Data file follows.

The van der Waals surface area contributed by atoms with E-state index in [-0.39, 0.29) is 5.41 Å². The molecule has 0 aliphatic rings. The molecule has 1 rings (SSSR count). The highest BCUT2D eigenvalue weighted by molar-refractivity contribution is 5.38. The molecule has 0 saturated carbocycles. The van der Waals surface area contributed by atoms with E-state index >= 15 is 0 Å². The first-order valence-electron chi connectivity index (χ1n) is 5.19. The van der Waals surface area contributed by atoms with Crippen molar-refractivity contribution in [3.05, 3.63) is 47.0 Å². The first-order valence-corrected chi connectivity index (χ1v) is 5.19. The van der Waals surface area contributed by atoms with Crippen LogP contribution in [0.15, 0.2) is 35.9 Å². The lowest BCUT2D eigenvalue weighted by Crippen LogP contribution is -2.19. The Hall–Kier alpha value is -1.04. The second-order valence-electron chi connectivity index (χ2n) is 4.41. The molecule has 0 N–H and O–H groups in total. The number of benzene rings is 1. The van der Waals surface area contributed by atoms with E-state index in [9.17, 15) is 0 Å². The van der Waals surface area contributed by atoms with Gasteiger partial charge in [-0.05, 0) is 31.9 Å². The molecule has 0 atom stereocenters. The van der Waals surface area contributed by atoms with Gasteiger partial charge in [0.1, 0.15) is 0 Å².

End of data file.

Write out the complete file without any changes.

The van der Waals surface area contributed by atoms with E-state index in [-0.39, 0.29) is 5.41 Å². The molecule has 0 aliphatic rings. The molecule has 1 rings (SSSR count). The highest BCUT2D eigenvalue weighted by molar-refractivity contribution is 5.38. The molecule has 0 saturated carbocycles. The van der Waals surface area contributed by atoms with E-state index >= 15 is 0 Å². The first-order valence-electron chi connectivity index (χ1n) is 5.19. The van der Waals surface area contributed by atoms with Crippen molar-refractivity contribution in [3.05, 3.63) is 47.0 Å². The first-order valence-corrected chi connectivity index (χ1v) is 5.19. The van der Waals surface area contributed by atoms with Crippen LogP contribution in [0.15, 0.2) is 35.9 Å². The lowest BCUT2D eigenvalue weighted by Crippen LogP contribution is -2.19. The Hall–Kier alpha value is -1.04. The second-order valence-electron chi connectivity index (χ2n) is 4.41. The molecule has 0 N–H and O–H groups in total. The number of benzene rings is 1. The van der Waals surface area contributed by atoms with E-state index in [9.17, 15) is 0 Å². The van der Waals surface area contributed by atoms with Gasteiger partial charge in [-0.05, 0) is 31.9 Å². The molecule has 0 atom stereocenters. The van der Waals surface area contributed by atoms with Gasteiger partial charge in [0.1, 0.15) is 0 Å².